News Local/State

School Funding Plans: The Devil Is In The Details

Formulas on a chalkboard.

Discussion continues in Springfield about how to revamp the K-12 school funding formula. Carter Staley/NPR Illinois

School funding is one of the key issues in the General Assembly’s budget debate. Everyone agrees the current funding formula needs to change, but there’s less agreement on how to fix it.

A bipartisan effort is poised for a floor vote in the House, but in the Senate, compromise appears to have fallen apart.

One week after State Sen. Jason Barickman (R-Bloomington) held a press conference to announce his own school funding plan, he filed the measure in the form of amendments to two bills. Altogether, the plan totals almost 500 pages. The heart of Barickman's legislation parallels a measure filed in mid-February by Rep. Will Davis (D-Homewood) and on April 4 in the Senate by Andy Manar (D-Bunker Hill). However, Barickman’s measure isn’t quite as generous as the Democrats’ with student-teacher and student-computer ratios. It would also cut some funds for Chicago Public Schools, and offer districts the option of having PE only three days per week and contracting with outside vendors for driver education.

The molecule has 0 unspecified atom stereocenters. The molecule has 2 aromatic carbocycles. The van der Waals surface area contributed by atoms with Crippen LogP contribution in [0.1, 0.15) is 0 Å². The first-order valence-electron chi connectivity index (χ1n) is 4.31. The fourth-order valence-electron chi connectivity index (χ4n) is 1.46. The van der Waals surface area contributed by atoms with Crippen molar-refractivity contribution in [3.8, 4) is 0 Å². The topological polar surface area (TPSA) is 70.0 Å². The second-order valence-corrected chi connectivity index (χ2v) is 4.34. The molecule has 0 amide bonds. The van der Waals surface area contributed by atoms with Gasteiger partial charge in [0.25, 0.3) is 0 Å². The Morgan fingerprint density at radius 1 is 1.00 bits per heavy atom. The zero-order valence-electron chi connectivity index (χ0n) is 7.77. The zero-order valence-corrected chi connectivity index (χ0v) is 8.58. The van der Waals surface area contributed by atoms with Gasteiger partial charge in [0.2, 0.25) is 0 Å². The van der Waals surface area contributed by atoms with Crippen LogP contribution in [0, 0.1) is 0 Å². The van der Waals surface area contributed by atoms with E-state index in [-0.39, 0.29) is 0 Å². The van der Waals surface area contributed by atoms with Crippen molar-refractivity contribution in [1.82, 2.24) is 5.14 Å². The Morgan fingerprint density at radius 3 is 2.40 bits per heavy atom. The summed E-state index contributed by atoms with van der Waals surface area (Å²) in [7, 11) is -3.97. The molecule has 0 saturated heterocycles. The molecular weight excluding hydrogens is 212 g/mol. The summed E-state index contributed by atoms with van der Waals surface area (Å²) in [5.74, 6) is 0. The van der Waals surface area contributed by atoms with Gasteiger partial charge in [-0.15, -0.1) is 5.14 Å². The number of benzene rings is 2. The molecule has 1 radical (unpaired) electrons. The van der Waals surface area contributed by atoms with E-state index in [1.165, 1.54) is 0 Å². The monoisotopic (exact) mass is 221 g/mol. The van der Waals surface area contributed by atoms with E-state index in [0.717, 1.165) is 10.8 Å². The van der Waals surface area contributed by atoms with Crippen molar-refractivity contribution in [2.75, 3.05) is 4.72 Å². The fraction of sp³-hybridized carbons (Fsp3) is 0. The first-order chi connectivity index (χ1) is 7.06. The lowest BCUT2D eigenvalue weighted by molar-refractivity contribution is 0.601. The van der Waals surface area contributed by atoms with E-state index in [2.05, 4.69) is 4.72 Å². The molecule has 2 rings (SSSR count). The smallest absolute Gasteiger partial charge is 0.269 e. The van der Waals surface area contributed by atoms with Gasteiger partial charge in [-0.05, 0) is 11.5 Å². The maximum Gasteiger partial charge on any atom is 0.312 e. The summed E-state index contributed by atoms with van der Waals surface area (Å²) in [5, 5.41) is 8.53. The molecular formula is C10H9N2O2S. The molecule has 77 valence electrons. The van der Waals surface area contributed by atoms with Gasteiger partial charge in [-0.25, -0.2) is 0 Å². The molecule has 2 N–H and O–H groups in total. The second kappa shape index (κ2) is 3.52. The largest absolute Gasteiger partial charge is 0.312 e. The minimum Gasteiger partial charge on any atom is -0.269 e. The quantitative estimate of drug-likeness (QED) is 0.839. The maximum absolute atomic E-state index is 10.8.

Barickman and Manar have a history of working together on this issue, but Barickman’s separate filing suggests their efforts to hammer out a bipartisan compromise has failed.

Diane Rutledge, director of the Large Unit District Association, which represents more than half of all school children in the state, remains optimistic.

“I think it’s quite possible that we’ll get all of these folks together and on the same page and hopefully have a bill that’s bipartisan, bicameral, that we can get passed and funded,” she says. “They’re not miles apart. All the same ingredients are in there. It’s just the detail. But they both care greatly, and that’s good for education. To really have legislators that are passionate about this I think is a good thing.”

Illinois currently has the most inequitable school funding formula in the nation, because it relies heavily on property taxes.